Sit down, grab your favorite cup of Mochiato or Latte, and listen in to a Q & A session between Joey and his assistant as Joey shares a little bit about himself:
Q. Joey, how long have you been in photography?
A. I started all the way back when I was the senior book photographer for my High School in South Jersey beginning my junior year. I had a Nikon F3 film camera with a 50mm prime lens and that’s all. These were my formative years in the fundamentals of photography. Film. Dark room. Stop Bath. Silver iodide. Hypo. Rinsing reagents. I later became a chemical engineer instead. Go figure.
Q. What made you finally go full time into photography?
A. Well, having travelled and been successful in the corporate world, I decided to go back to something I really enjoyed. Well “go back” is not the right term. Photography was something I developed and used for many years, until I decided to apply myself, get more education in the trade, and go full time.
Q. So how does a chemical engineer become a professional photographer?
A. It isn’t as much of a stretch as you would think. Engineering involves solving problems quickly, using analytical and technical skills, project and time management, leadership, planning and execution skills. Really good and successful engineers need to also communicate well with all their stakeholders. All these skills are paramount in running a successful photography business.
Q. What are some of the difficult technical photography issues you’ve mastered?
A. Mastered is a strong word. I see my self as having experience, competency, and subject matter expertise. The word “photo” literally means “light”. If you have no light, you have no photo. So, whether I am planning an engagement photo session, wedding, commercial or editorial shoot, I must compliment the available natural/ambient light and artificial light with wireless off-camera flash and high intensity strobes.
Q. Tell me more about lighting.
A. Whenever possible, I try to use available light. Whether indoors, or outdoors, digital sensor technology has come a long way and can capture great photos even in dark settings (but you have to know what you’re doing). There nothing more satisfactory and pleasing than to look at an image without artificial light. You get true colors, avoid harsh shadows, and the dreadful washout. Its always more preferred to go for the creamy outdoor colors or daytime bokeh using wide open apertures. There are time when it is essential to use artificial lighting – either because available light is weak, or because there are technical or artistic reasons to do so. In this case and to precisely obtain the effect I am seeking, I use and locate the proper combination of flash/strobes, and adjust power and camera settings using light meters. My settings and adjustments anticipate moving subjects and changing ambient conditions (sunny one moment, cloudy the next). I try to get the best image in the camera so that post-production editing is minimized.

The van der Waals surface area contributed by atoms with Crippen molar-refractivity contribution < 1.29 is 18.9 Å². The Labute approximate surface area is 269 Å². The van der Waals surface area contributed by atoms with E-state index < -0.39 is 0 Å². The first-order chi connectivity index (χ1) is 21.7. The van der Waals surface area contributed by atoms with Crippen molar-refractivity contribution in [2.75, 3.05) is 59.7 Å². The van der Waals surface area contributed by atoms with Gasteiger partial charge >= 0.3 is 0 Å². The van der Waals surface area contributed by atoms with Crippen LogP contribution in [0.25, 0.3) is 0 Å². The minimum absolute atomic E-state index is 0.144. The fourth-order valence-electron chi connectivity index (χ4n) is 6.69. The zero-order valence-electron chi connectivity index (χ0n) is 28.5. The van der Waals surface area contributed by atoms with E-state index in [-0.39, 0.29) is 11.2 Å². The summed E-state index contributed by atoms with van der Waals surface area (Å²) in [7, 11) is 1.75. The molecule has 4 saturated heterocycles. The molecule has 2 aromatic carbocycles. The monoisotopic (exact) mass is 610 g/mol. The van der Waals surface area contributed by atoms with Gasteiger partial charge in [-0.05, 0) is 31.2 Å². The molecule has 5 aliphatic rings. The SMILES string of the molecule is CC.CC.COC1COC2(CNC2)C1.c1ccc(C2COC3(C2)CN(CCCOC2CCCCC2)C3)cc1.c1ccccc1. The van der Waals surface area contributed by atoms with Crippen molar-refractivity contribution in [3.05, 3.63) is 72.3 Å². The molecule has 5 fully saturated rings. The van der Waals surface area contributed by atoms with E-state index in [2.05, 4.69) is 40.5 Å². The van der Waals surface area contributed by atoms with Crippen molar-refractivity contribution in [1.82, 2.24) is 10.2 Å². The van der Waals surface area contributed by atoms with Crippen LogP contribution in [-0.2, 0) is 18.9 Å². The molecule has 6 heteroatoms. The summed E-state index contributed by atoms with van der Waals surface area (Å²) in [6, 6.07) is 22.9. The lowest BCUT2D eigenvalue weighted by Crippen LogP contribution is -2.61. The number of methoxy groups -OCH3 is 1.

Q. What is your style of wedding photography?
A. Simple to answer but not achieve: Photojournalistic. This is closely related to candid photography, where everyone at the wedding doesn’t realize that photos are being taken of them. I enjoy creative and artistic staged and posed shots, but candid images capture natural emotions and personalities the best. The trick is to find equilibrium between being omnipresent yet invisible.
Q. What other things do you enjoy doing?
A. I love to read. I love to cook epicurean and culinary delights (the artist in me, right?). Crème brulee. Hand-rolled sushi. I also love coaching and walking with hurting people. There is a bit of a humanitarian in me that loves to serve others (which comes in handy at weddings!). I participate in donating my photography services to local and national charitable organizations such as the American Diabetes Association as well as Help-Portrait (offering free family portraits to those that can’t afford it). Oh, and I do business consulting, and photography workshops on the side!
Q. What is your favorite photo you’ve taken?
A. Do I really have to answer that? Sheesh. Well, I have many, but for weddings, it was a photo I took of the father and the bride dancing. I was standing about 30 feet away, leaning against the wall with my 70mm-200mm telephoto lens waiting for the right moment as the father twirled his daughter. I’ve taken this sort of shot many times, but lady luck was on my side this time and captured an award winning photograph.
Q. So what was different this time?
A. When I got back to the studio, I realized the image showed a gently smiling but teary-eyed bride as she rested her chin against her dad’s shoulders. In 20 years, when the bride looks back at the this image, she may fondly remember her dad’s cologne, the music playing, who she was looking at, etc. If I can create an image that results in a tsunami of emotions 20 years from now, then I have succeeded.
Q. Where have you travelled and what have you seen?
A. I’ve been privileged to travel five of the seven continents and been to about 30 of the 50 states. I’ve seen and photographed quite a lot of natural beauty, architecture, and people. I’m now convinced that I can see the same beautiful vistas and landscapes without stepping a foot outside of our beautiful country.
Q. Hmmmm. So, what’s your favorite U.S. location?
A. Easy. As a photographer, New York City. As a resident, Annapolis, Maryland.
Q. Any other words of wisdom?
A. Yes, but attribution is given to Mother Teresa: “I have found the paradox that if I love until it hurts, then there is no hurt, but only more love.” And one more from a line in Les Miserables: “To love another person is to see the face of God”. I am learning that overt, deliberate, and intentional consideration of other people is not only valuable to me on a personal level, but has also helped me deliver exceptional services and products for my photography clients. I thrive off their delightful feedback!